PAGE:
Possible symptoms of toxic shock syndrome include low blood pressure, a sudden high fever, diarrhea, vomiting, a sunburn-like rash especially on the soles or palms, muscle aches, confusion, seizures, headaches, and redness of the throat, mouth and eyes, according to Mayo Clinic. It is important to call a doctor if these symptoms arise.
Toxic shock syndrome is rare, but life-threatening, and it is a complication of some types of infections, according to Mayo Clinic. Staphylococcus aureus bacteria, or "staph," is often to blame for toxic shock syndrome. Streptococcus, or "strep," bacteria is also known to cause toxic shock syndrome. Historically, toxic shock syndrome has been associated with tampon use. However, because manufacturers stopped producing the types of tampons that were known to cause toxic shock syndrome, it is far less common today.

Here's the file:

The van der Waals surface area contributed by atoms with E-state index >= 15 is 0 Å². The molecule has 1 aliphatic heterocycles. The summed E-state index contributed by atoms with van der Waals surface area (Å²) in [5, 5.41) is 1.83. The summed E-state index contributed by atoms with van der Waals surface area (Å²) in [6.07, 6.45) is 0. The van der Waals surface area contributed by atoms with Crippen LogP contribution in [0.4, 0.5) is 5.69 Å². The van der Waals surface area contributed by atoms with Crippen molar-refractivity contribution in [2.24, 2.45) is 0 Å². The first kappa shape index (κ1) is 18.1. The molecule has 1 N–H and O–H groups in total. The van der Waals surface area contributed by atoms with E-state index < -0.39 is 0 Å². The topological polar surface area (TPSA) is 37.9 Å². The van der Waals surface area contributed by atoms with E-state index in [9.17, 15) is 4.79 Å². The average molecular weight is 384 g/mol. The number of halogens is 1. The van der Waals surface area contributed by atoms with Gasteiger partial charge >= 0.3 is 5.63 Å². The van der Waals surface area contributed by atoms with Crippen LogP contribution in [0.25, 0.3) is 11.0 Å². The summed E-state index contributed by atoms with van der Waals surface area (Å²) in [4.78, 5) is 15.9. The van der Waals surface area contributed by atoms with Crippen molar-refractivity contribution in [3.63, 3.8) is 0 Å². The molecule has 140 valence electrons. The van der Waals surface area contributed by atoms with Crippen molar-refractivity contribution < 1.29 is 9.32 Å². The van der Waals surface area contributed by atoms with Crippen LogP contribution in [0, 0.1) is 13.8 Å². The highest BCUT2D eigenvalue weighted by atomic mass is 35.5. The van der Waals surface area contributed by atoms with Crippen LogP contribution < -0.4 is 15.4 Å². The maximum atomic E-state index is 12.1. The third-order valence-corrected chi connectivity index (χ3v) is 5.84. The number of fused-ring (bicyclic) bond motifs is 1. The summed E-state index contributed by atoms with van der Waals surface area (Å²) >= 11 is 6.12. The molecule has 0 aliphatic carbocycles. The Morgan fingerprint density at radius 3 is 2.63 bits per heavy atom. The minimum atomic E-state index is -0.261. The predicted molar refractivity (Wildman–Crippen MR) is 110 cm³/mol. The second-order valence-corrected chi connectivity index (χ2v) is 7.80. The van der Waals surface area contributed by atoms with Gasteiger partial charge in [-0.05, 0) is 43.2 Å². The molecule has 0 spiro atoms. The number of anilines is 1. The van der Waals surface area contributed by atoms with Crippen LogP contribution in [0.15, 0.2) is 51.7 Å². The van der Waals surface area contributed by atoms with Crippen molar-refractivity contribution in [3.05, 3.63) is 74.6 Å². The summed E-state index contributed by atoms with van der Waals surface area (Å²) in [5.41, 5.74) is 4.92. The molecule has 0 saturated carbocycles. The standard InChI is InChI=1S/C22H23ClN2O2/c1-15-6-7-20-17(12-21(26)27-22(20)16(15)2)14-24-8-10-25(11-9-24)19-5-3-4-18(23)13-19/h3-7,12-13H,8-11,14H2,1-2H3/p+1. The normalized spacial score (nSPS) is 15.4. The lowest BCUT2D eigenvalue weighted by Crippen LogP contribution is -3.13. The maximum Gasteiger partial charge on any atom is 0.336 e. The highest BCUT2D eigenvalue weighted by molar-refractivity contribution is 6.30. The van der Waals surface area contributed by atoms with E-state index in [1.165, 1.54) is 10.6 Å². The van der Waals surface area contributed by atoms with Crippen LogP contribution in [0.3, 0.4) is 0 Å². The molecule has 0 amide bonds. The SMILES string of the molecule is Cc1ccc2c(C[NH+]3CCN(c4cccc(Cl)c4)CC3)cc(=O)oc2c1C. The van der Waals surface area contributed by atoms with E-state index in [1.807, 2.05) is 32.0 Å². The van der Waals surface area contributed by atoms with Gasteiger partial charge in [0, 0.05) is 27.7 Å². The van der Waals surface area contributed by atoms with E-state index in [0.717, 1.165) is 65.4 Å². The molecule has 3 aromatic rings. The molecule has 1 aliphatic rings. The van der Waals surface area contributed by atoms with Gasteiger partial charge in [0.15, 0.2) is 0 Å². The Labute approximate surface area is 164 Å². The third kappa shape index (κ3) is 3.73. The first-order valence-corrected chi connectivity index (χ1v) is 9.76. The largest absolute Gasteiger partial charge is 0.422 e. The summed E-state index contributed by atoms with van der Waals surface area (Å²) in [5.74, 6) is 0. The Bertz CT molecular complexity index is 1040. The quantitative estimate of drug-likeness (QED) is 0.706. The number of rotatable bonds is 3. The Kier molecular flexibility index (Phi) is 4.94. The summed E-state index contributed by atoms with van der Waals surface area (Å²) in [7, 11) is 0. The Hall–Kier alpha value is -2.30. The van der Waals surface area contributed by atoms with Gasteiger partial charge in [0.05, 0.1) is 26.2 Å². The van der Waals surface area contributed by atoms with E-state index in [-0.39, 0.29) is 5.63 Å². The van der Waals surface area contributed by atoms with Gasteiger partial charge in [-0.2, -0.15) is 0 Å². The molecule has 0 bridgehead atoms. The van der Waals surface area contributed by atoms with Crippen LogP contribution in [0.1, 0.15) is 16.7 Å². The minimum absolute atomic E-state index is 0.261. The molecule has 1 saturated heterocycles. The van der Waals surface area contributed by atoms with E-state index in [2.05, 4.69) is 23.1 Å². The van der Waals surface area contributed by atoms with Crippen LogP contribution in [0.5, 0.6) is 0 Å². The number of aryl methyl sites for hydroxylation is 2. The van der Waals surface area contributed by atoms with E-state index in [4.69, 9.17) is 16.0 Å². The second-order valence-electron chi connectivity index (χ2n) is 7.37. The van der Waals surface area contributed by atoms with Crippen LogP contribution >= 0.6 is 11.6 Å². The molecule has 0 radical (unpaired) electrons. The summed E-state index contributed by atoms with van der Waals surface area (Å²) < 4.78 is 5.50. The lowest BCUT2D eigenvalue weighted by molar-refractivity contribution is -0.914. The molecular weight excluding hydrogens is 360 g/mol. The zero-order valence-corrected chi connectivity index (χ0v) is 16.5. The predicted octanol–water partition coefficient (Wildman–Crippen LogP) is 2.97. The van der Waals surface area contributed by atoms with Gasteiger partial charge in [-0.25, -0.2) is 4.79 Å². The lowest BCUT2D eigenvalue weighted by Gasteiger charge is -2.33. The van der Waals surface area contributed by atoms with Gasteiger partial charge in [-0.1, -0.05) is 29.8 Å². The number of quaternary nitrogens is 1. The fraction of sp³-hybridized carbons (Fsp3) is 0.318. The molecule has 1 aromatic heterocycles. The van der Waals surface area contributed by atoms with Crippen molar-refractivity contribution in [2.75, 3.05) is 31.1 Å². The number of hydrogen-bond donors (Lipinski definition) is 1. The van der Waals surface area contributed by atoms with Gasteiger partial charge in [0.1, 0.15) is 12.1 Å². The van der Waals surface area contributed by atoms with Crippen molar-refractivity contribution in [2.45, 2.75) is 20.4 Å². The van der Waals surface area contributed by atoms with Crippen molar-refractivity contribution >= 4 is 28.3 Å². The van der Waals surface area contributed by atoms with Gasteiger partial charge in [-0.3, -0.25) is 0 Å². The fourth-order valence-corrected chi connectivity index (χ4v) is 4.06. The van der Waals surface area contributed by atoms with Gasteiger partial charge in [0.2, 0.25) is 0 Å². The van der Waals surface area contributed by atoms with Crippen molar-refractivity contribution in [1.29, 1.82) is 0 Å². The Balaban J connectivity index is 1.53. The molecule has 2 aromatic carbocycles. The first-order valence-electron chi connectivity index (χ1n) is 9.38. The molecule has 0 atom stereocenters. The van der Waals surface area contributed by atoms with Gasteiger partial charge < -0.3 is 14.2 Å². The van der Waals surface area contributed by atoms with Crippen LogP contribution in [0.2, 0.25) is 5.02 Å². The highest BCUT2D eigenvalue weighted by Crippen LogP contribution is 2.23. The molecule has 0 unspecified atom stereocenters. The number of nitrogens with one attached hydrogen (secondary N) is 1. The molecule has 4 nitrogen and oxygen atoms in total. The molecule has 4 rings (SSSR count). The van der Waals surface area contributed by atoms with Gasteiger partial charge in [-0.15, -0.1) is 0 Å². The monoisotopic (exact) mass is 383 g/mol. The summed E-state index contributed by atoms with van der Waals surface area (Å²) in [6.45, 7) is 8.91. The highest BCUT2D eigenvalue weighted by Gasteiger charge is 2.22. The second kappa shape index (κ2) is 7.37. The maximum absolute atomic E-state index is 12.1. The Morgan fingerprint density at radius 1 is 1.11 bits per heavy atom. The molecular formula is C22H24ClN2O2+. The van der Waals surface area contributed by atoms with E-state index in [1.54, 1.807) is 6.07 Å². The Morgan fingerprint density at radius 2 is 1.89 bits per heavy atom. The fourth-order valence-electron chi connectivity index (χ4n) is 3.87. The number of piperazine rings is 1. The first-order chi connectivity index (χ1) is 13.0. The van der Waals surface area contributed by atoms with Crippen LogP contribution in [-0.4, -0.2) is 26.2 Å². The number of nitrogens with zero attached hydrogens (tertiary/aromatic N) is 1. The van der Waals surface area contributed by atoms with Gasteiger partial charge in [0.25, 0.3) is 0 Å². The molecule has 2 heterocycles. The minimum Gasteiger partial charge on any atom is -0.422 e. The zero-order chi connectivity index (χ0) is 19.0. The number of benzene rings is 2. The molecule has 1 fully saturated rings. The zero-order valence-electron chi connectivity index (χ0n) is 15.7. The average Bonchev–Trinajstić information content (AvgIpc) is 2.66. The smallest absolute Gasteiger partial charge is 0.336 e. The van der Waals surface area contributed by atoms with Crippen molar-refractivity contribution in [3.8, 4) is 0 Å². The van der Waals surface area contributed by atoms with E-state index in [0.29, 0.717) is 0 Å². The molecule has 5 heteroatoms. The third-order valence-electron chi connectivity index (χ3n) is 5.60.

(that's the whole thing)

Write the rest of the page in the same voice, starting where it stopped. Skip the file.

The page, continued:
Even though toxic shock syndrome's incidence is down among menstruating women, the condition still affects children, postmenopausal women and men. Risk factors include skin infections, surgery, burns, recent childbirth, foreign bodies, nosebleed packings and other packings inside the body, according to MedlinePlus. Even though tampon use is less of a risk than it once was, menstruating women should avoid highly absorbent tampons. It is best to use tampons sparingly and to change them frequently.